One thing I noticed is there is no auto-shutdown if the RHA MA750 Wireless are not actively used. As long as they are connected to a source, they will just stay in standby mode consuming energy. That’s good if you want to use them to manage calls and keep on wearing them, but it’s not so good if you forget them on your desk in the evening only to find them with the battery drained in the morning (together with your phone, of course). It’s difficult to strike a balance here, but automatically powering off after two or three hours of no usage could have been a better option, in my opinion.
There is a voice that announces the battery status when one presses the power button once and also informs you of the status of the headphones (connected, disconnected, shutting down, etc). As a side note, this voice seems to have a Scottish accent, as far as I can tell with my poor knowledge of pronunciations of the English language. It seems to be neither Received Pronunciation nor American English, so this leads me to believe it is Scottish, maybe as a reference to the fact that RHA is based in Glasgow.
The RHA MA750 Wireless are also IPX4 certified, so they are resistant to water splashes – wearing them while it’s raining or while doing sports won’t be an issue.
On top of Bluetooth, the MA750 Wireless offer quick pairing thanks to an NFC chip. Bluetooth has both aptX HD and AAC codecs, so you should be covered whether you use an Android device or an iOS one. It also supports the SBC codec for all the other devices and situations where the other two codecs are not found.
Sound & Specs
I used both a Cayin N5ii and a Honor 9 as sources, loaded with FLAC files. Both support the aptX codec and the Honor 9 also supports aptX HD (thank you, Android Oreo!).
RHA MA750 Wireless
||16 – 22,000 Hz|
|Impedance||N.D. (should be 16 Ω)|
|Sensitivity||N.D. (should be 100 dB)|
There is a strong hiss when the DAC and amplifier are working, and it is especially noticeable during silent or quiet moments. This is a limit of many Bluetooth headphones, but it is especially noticeable here when using the headphones in a silent environment. Using the RHA MA750 Wireless when out and about I could not hear the hiss directly, as it was masked by the surrounding noise, but I felt a slight sense of fatigue after a while that is probably caused by the hiss.
The RHA MA750 Wireless offer the same acoustic performance as the wired model – that is to say they offer a very balanced, engaging tuning that stands out in the crowd for being especially pleasant. Some say the MA750 has better tuning than the T20i and it’s true in a sense, as the lower-end model is indeed more neutral. This is also true for the wireless model.
Soundstage is decently wide, but that’s pretty much it. It is never expansive nor deep and music is therefore confined in the proximity of the listener. Imaging, on the other hand, is commendably accurate, and places instruments with good precision across the soundstage. Instrument separation is really good and lends the sound clarity.
Although it can’t reach the deepest frequencies and therefore comes out as lacking sub-bass, the bass section is almost neutral and very well balanced. There is a bit of emphasis in the mid-bass area that does not influence the overall tonality too much as it adds a bit of presence but does not end up making the sound warm. It is a tad more prominent than that of the Tin Audio T2, which makes it one of the best in the low/low-mid range. When it comes to quality, the RHA MA750 Wireless shows off some good competence in managing intricate bass lines and complex situations, but it’s limited in terms of how much detail is portrayed and therefore does not have the best texturing.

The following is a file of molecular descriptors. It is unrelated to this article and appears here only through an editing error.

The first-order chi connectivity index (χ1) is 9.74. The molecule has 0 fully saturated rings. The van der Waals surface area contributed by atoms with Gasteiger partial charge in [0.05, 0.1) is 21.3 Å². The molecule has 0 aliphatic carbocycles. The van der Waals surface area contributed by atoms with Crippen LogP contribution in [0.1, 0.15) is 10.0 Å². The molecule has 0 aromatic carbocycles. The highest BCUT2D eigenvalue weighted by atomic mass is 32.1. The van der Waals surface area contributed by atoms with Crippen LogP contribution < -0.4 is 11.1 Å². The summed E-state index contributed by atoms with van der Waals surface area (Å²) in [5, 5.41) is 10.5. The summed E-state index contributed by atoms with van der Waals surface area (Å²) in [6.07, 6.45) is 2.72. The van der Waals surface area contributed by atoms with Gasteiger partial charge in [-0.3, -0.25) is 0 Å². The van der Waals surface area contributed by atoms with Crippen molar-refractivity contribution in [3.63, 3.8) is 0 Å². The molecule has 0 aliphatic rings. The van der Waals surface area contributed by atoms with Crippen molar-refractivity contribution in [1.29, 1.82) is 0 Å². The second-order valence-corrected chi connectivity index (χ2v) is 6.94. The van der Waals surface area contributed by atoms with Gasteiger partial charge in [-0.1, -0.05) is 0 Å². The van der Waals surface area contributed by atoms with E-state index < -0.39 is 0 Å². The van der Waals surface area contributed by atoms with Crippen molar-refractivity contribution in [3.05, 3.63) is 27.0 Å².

Midrange tends towards neutrality, with little colouration if at all. Everything is clear and laid in front of the listener with accuracy and precision. There’s no apparent emphasis on any of the parts, so whether it is violins, electric guitars or pianos, they all sound equally in the front row – as midrange is definitely in the spotlight. Just like the T20i, the MA750 Wireless has clarity as one of the main features: everything sounds well separated from the rest and laser-focused – I find it hard to describe it, and I suspect not being a native English speaker plays a part in it. It’s as if each instrument was played alone and then everything was played at the same time keeping every part intact, without mash-ups. This, together with the great balance and the reproduction of even minute details, produces an extremely pleasant listening experience.
Treble is well extended and definitely present, but just like the rest of the spectrum it is neither over- nor under-emphasised. It is mostly neutral, with a gentle roll-off slope that makes it easy on the ears but leaves enough presence to be airy and sparkling. There are lots of details to be found.
All in all the RHA MA750 Wireless are good for anything. As they’re very well balanced and offer very good sound quality throughout the whole spectrum, there’s no genre that sounds inherently bad or wrong. You may want some added thump for electronica or other bass-intensive genres, but that’s pretty much it – you can be quite sure these will be great whatever track you want to listen to.
The RHA MA750 were a resounding success and they are still relevant after a few years thanks to their balanced approach and great technical ability. It is not a surprise then that its wireless version is similarly notable and keeps all of the positives while also adding well-done wireless features that include exceptional battery life. The MA750 Wireless are also well-built and feature a couple of smart features (e.g. the magnetic earpieces, the vibration when there’s an incoming call) that make them a pleasure to use on a daily basis.
There a few cons, too, as the sound is negatively affected by a constant hiss that is especially annoying. But these flaws are not serious enough to bring the mark down too much and are easily outweighed by all the other positive things. These represent the Bluetooth headphones’ state of the art right now – you will be hard-pressed to find much better alternatives on the market at a similar price.